iPhone killer still at large: we round up the reviews of RIM’s BlackBerry Torch—and the news isn’t good
On top of its worries about Middle East governments getting increasingly nosy regarding its email encryption, Research in Motion has a more fundamental problem: its phones are lousy. Or, if not actually bad, then dramatically less interesting than its rivals, iPhone and Android. So how does BlackBerry—the brand synonymous with large IT departments, but not exactly down with the kids—spruce up its image? By releasing the BlackBerry Torch, a touchscreen phone with a slide-out keyboard and a jazzy new operating system known as BB6. The early reviews are in and critics aren’t exactly burning the stores down while they wait for the release date later this year. Here, a roundup of how our homegrown smartphone is faring in the land of critical nerds.
• John Paczkowski at All Things Digital says if consumers are wondering whether this is a revolutionary “iPhone killer” or just a slightly better BlackBerry, “it looks to be the latter, though…it also looks to be the best one ever.”
• John Biggs at MobileCrunch says RIM’s problems go deeper than simply not having phones that sport the same features as Apple or Google. The bigger problem is that there are many cheaper, cooler phones. “While I’ll agree that BlackBerries are, bar none, the best email devices out there,” Biggs writes, “they have all the sexiness of a road accident.” Ouch.
• The tech reviewers for the Wall Street Journal can barely muster up any excitement in this video review, saying that RIM has made a significant leap forward for their company, but it just “catches them up” to the state of the art, and doesn’t put them ahead of anyone. So far, no iPhone homicide going on here.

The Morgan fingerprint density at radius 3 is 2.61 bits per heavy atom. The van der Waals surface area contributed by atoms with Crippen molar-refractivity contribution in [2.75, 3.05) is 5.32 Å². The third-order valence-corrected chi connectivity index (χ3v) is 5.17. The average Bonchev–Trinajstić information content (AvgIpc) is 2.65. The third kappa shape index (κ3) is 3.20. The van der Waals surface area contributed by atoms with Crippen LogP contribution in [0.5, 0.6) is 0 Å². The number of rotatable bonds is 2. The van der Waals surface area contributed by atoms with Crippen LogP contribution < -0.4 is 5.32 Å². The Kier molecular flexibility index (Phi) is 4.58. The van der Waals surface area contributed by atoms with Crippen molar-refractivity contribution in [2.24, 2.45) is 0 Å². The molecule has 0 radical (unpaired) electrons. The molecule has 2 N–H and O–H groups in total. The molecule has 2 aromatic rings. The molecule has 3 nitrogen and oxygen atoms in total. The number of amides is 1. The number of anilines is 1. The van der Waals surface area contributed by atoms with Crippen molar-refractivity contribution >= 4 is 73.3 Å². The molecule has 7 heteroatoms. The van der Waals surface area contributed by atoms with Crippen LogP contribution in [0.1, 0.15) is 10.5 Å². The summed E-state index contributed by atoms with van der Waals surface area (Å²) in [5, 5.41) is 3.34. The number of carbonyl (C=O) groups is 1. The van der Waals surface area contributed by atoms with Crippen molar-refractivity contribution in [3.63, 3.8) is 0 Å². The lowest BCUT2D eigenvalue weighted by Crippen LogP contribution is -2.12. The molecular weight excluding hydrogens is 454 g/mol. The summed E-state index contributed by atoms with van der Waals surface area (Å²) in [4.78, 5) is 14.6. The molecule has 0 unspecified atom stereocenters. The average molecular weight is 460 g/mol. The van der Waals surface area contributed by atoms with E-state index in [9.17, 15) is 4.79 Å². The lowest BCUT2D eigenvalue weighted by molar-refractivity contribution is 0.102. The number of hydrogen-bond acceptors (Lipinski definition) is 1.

• The Globe and Mail sounds a bleak note when they quote one analyst who says “in our opinion, RIM still needs to improve its ecosystem [of apps].” Otherwise, the Globe is more focused on RIM’s business troubles in the Middle East. That’s right, not only is their hot new phone underwhelming, but RIM is still in trouble with the fuzz.
• The Toronto Star‘s Marc Saltzman says the Torch’s specs “aren’t too impressive” and that RIM failed to hit the home run the company needed—“a double is more like it.” We wonder if the adolescent customers that RIM desperately needs will be satisfied with merely getting to second base.
• Perhaps the nastiest headline comes from tech-focused site Gizmodo: “Underwhelming BlackBerry Spells Doom For RIM.” Another review on the site slams the crappy resolution, but praises the “ridged, ripple-y rubber back” and much-improved WebKit browser.
• Finally, Kevin C. Tofel at GigaOM says that with the Torch, RIM is “still in the game.” It’s the same basic review we’ve seen almost everywhere else: RIM is treading water, and not actually moving forward with this phone. That’s a bigger problem for RIM than it would be for other brands, because even though RIM has a bigger share of the market, more of its customers are looking to replace their BlackBerry with a different brand’s phone.
If RIM was hoping for a knockout blow in a two-front war with Apple and Android, this doesn’t seem to be it. That iPhone killer is, apparently, still at large.
• RIM Plays Catch-Up, but Can It Cut the Mustard? [All Things Digital]
• BlackBerry Aims For the KIN Generation, But Is It Too Late? [Mobile Crunch]
• Digits: Will Torch Fire Up BlackBerry? [Wall Street Journal]
• RIM lights the way with Torch [Globe and Mail]
• Can BlackBerry Torch reignite smartphone sales? [Toronto Star]
• BlackBerry Torch Impressions: The BlackBerry, Weirdly Evolved [Gizmodo]
• Underwhelming BlackBerry Spells Doom For RIM [Gizmodo]
• With BlackBerry Torch and OS 6, RIM Is Still In the Game [GigaOM]